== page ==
Monday, January 24, 2011

Small is brew-tiful



At the risk of blowing your minds with this late-breaking news, this whole craft beer thing seems like it's not going away anytime soon. You might think the market would have reverted to the mediocre mean by now, but sales from indie craft brewers have increased overall once again, climbing 9 percent by volume in the US in the first half of 2010. Who knew so many beer guzzlers care about quality? I may have vastly underrated the taste of the American consumer. Wait, what's the opposite of schadenfreude? 

Part of the increase has to do with the explosion of new breweries. About 100 new breweries opened in the States between July 2009 and July 2010, pushing the total up to well over 1,600; the vast majority of them are categorized as craft breweries. Not all of them are going to make it, of course: just because something is produced on the micro level doesn't automatically make it good. But if there's one outfit I wouldn't mind seeing stick around for a while, it's Haverhill Brewery (haverhillbrewery.com) in (surprise, surprise) Haverhill, Massachusetts. At first, it only supplied its adjacent brewpub, The Tap, but now the brewery's 50-plus styles of beer have started popping up on menus at bars around town, like The Publick House (1648 Beacon Street, Brookline, 617.277.2880), Joshua Tree (256 Elm Street, Somerville, 617.623.9910), and Ledge Kitchen & Drinks (2261 Dorchester Avenue, Dorchester, 617.698.2261). Since the folks behind Haverhill have doubled their outside-the-pub sales in the past year and a half, it seems like they might be on to something. 

The pub itself opened in 2003, but they didn't begin bottling and self-distributing around Massachusetts in earnest until about three and a half years ago. Brewing up 50-odd styles of beer in such a short time is no small feat, and that number can be a little daunting to consumers wondering which ones to try. Don't worry: we've done the editing for you. 

"That's a hell of a lot," says head brewer Jon Curtis. "Very few brew pubs do that many. We just love being able to brew some of these styles that you can't find fresh in bottles coming from England and Germany." Take the HaverAle Cream Ale, their first experiment in brewing. A lightly buttery, gently malty ale-and-lager hybrid, it's now one of the most popular and widely available styles, and a great introduction to Haverhill's brews. For your second bottle, try the Leatherlips IPA, an extraordinarily hoppy pale ale unlike the IPAs most people are accustomed to, or the German-altbier-style GestAlt. "It's an ale that's trying to be a lager," Curtis says. Malty like a brown ale, hoppy like a pale, and crisp like a lager, it just won a gold medal at the Great American Beer Fest in September.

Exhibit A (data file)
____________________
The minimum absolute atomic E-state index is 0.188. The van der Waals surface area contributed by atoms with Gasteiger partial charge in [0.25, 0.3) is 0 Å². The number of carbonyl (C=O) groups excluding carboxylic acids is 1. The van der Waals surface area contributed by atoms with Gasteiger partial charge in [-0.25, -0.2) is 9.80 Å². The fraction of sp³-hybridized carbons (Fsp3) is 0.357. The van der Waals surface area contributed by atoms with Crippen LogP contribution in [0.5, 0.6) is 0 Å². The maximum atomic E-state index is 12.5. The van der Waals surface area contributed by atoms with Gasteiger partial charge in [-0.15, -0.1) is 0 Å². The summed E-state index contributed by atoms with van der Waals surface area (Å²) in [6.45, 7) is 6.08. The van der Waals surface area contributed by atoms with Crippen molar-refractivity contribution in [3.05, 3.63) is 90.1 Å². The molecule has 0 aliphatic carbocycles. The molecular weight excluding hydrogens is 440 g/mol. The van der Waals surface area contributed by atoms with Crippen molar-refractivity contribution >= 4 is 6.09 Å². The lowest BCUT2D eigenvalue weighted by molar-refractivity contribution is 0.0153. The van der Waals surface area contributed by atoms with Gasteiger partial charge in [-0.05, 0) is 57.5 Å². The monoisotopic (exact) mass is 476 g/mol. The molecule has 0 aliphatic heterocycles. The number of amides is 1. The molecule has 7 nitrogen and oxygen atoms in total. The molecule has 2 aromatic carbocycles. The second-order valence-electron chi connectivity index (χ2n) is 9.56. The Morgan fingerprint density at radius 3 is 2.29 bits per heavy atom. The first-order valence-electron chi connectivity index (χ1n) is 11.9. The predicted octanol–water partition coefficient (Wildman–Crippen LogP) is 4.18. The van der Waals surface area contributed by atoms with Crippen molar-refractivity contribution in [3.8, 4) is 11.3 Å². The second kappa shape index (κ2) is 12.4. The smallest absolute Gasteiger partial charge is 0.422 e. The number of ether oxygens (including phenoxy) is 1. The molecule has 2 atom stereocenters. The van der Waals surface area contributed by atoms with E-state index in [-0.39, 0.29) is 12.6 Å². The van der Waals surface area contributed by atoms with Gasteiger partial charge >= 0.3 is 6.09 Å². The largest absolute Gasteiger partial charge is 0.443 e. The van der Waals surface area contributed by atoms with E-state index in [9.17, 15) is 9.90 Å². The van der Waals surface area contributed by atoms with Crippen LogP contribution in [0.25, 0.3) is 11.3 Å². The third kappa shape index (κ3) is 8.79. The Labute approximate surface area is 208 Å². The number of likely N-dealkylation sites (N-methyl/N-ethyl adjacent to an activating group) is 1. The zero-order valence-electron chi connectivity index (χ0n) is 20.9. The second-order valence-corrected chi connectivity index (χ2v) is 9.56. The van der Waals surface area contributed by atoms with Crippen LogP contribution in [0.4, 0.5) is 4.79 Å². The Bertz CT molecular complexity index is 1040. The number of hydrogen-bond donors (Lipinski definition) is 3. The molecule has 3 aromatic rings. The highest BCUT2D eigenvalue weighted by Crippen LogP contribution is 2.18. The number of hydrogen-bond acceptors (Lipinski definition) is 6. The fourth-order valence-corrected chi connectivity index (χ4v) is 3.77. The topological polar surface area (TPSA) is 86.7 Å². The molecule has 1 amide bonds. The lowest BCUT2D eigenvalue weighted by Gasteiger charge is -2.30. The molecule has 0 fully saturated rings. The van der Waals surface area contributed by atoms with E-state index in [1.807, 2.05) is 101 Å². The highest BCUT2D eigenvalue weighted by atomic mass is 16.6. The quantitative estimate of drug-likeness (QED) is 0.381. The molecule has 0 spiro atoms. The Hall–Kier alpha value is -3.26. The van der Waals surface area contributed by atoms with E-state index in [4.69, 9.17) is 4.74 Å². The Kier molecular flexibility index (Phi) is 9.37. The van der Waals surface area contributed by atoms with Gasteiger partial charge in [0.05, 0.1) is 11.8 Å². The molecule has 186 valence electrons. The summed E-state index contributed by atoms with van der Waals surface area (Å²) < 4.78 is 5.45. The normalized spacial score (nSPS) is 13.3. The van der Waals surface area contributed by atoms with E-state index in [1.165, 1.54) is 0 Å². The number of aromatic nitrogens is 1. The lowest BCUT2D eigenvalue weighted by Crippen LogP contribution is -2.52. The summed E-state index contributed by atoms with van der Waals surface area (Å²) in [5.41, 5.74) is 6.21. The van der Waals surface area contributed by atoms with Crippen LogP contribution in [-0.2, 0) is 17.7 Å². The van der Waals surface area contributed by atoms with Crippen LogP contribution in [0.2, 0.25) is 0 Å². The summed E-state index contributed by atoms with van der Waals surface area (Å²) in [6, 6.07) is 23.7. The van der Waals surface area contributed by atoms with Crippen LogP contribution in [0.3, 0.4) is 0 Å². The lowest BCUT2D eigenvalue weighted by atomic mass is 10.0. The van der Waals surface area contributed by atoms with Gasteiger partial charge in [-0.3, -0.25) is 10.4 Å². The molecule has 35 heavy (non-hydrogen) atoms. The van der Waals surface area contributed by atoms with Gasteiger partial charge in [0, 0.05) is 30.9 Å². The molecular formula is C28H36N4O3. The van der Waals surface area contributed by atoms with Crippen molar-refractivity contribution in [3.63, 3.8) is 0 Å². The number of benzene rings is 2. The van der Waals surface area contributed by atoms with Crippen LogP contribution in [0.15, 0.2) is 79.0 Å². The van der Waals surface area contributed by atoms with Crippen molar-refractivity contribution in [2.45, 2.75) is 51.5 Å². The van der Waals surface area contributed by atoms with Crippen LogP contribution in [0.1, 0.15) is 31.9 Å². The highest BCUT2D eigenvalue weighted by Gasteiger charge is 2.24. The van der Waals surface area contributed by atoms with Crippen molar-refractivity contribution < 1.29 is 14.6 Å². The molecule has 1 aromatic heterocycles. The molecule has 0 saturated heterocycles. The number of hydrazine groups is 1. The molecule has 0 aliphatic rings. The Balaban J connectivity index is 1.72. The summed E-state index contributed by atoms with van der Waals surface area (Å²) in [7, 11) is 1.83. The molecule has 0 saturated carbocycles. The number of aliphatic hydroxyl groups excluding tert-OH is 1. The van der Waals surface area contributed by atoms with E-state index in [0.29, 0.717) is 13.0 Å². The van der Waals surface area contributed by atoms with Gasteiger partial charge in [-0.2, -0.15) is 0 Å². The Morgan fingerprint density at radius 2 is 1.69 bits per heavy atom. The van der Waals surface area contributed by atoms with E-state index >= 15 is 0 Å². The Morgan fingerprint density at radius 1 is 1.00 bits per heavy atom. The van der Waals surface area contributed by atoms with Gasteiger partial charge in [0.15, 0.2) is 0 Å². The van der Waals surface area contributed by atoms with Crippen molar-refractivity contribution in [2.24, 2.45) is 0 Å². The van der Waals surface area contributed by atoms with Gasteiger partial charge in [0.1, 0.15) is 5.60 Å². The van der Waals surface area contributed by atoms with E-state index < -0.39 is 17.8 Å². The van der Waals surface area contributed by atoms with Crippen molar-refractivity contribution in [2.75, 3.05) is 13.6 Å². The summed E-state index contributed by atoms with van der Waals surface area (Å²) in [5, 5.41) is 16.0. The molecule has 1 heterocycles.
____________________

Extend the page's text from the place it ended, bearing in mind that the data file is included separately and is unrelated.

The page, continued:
Curtis and company wouldn't be able to experiment with styles like those if it weren't for their small size and ability to adapt on the fly. "We have plenty of tanks to do all the crazy or experiential beers we want," he says. "Working at production facilities, oftentimes you're brewing the same beer over and over again. I brew a beer I've never worked with before about 10 times a year." He's biased of course, but many of these experiments turn out well - in part, Curtis says, thanks to their in-house quality-control biologist. And they only have to pay him in beer (which reminds me of some of the places I write for). 

But how big can it get? The market still isn't too crowded for a brewery like Haverhill, which has increased production to about 1400 barrels for outside sales this year - still small even by craft beer standards. "People are a lot more open to the idea now," Curtis says. "When we started, even seven years ago, the average chain restaurant wasn't interested. Nowadays most places are, and they'll have at least one or two local brews. Even small little mom-and-pop places are starting to use craft beers." Someone ought to tell their quality-control guy that he's due for a raise sometime soon.

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